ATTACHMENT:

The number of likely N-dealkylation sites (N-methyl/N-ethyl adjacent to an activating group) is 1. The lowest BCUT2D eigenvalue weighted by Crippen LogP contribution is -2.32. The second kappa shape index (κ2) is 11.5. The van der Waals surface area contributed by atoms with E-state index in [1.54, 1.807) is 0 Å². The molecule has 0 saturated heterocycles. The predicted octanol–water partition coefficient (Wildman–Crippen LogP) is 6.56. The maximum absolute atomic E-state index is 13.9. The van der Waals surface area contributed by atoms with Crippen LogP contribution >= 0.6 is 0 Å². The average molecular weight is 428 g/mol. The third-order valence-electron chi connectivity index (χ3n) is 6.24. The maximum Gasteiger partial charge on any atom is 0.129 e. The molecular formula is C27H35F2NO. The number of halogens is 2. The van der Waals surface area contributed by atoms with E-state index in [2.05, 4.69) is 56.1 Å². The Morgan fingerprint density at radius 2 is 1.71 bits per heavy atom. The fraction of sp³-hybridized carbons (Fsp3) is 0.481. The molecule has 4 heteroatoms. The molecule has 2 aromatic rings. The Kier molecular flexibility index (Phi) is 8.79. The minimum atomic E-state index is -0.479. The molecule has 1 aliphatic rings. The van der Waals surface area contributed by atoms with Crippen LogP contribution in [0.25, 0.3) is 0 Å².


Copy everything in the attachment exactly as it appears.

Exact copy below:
The number of likely N-dealkylation sites (N-methyl/N-ethyl adjacent to an activating group) is 1. The lowest BCUT2D eigenvalue weighted by Crippen LogP contribution is -2.32. The second kappa shape index (κ2) is 11.5. The van der Waals surface area contributed by atoms with E-state index in [1.54, 1.807) is 0 Å². The molecule has 0 saturated heterocycles. The predicted octanol–water partition coefficient (Wildman–Crippen LogP) is 6.56. The maximum absolute atomic E-state index is 13.9. The van der Waals surface area contributed by atoms with Crippen LogP contribution >= 0.6 is 0 Å². The average molecular weight is 428 g/mol. The third-order valence-electron chi connectivity index (χ3n) is 6.24. The maximum Gasteiger partial charge on any atom is 0.129 e. The molecular formula is C27H35F2NO. The number of halogens is 2. The van der Waals surface area contributed by atoms with E-state index in [2.05, 4.69) is 56.1 Å². The Morgan fingerprint density at radius 2 is 1.71 bits per heavy atom. The fraction of sp³-hybridized carbons (Fsp3) is 0.481. The molecule has 4 heteroatoms. The molecule has 2 aromatic rings. The Kier molecular flexibility index (Phi) is 8.79. The minimum atomic E-state index is -0.479. The molecule has 1 aliphatic rings. The van der Waals surface area contributed by atoms with Crippen LogP contribution in [0.25, 0.3) is 0 Å².